Wednesday, January 23, 2013

The Pin-Up Girl Dress

Two beloved ladies from the Sho-Bar, who have passed on.  Much love to Jenny and LaTonia.   Photo taken by Melissa Hermon. 

I always think back to her rubber ducky tattoos.  Maybe that is how we all remember Jenny.  I loved those tattoos, the to little sailor style rubber duckies, sitting on her chest, right above her boobs, as the two cheerful little duckies smiled at each other while bobbin up and down, like bobbing around in a child’s bathtub with each and every step Jenny took.  The rubber duckies and the pin-up girl dress.

Whenever I think of Jenny, I see her on stage at Big Daddy’s, slinking towards me, with her eyes down and her hips swaying to the Gorillaz, or the Bloodhound Gang.  I see her in her black patent leather heels, with her fish nets slung around her arms and her back, giving her long, sleek sleeves.  She is always wearing the pin-up girl dress. 

The three of us used to fight over that dress.  We were certainly always jockeying for position to wear it. I mean, it was so freaking cute.  It was a little black A-line dress, with triangular tops that tied behind your neck.  The dress was speckled with pin-up girls, posing and winking in all different directions.  And it looked good on all of us. 

But, now I always see Jenny in that dress.  Dancing through my mind, in the pin-up girl dress.  I think back to both of them, and I guess, in a way, those both suffered a similar fate.  I certainly lamented over both their deaths.  And now, I look back and see them together.  After all, the pin-up girl dress looked better on Jenny. 

Chloe often was the source of conflict on the pin-up girl dress, but then, Chloe was often at the heart of most conflicts that surrounded her.  Her nickname was ‘Crazy Chloe,’ and if you had to ask about the moniker, you obviously had not spent more then twenty minutes with the girl.  But Chloe and Jenny were thick like thieves, they always had been.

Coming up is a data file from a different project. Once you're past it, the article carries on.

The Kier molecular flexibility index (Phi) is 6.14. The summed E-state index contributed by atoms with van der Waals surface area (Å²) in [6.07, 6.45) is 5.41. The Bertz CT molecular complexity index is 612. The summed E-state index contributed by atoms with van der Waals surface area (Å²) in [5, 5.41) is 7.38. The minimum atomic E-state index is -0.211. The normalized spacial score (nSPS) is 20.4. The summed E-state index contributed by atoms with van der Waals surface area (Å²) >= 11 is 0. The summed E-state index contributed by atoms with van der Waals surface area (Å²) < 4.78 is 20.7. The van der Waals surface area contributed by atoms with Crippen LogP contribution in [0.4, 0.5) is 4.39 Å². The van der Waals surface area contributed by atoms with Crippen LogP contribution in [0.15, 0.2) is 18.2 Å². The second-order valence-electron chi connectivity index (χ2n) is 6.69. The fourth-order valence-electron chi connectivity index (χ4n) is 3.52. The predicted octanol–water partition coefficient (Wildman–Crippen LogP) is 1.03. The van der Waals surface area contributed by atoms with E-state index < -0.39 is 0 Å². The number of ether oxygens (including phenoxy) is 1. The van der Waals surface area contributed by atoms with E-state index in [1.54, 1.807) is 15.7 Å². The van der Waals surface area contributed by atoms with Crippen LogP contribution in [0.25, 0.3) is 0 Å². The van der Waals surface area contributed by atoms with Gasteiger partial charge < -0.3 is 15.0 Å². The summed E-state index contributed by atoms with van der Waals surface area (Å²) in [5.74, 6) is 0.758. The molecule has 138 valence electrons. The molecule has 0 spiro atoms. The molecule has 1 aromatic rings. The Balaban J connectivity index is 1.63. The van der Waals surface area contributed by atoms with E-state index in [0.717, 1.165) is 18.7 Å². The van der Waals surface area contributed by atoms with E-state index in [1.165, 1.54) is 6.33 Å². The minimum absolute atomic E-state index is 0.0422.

It was actually through Jenny that I came to love Chloe, but then we all came to love each other more from the time we spent with Jenny.  Like dear Reese and me.  The two of us will always share a special, and virtually unspoken bond, because we both still share that same love for Jenny.  When Jenny left New Orleans, I will never forget the morning she left.  Jenny, Reese, and I sat on his bed in his light and airy apartment, a really nice place with hardwood floors and a luxurious wooden framed bed.  I think back to that morning, and I can clearly see the sun shining through the windows, and the dust dancing in the room.  I can see the white comforter, and Jenny’s face, Reese’s face.  I remember what she was wearing; those red plaid pants, with her black boots and a black wife beater.  I remember the heaviness in the room, and the haziness in the room, and although I can see both their faces, so clearly with the hazy edges of that morning, contrasting with the bright sun, seeping into the apartment, seeping slowly into my world, I cannot remember a thing we said.  It is like I have that memory, so tactile in my brain that I can touch it, and all our lips are moving, but I cannot hear what we are saying.  I think about those silent, moving lips, as I think about tomorrow’s Day of the Dead, and I wonder if maybe I will be able to hear the whisper of dear Jenny.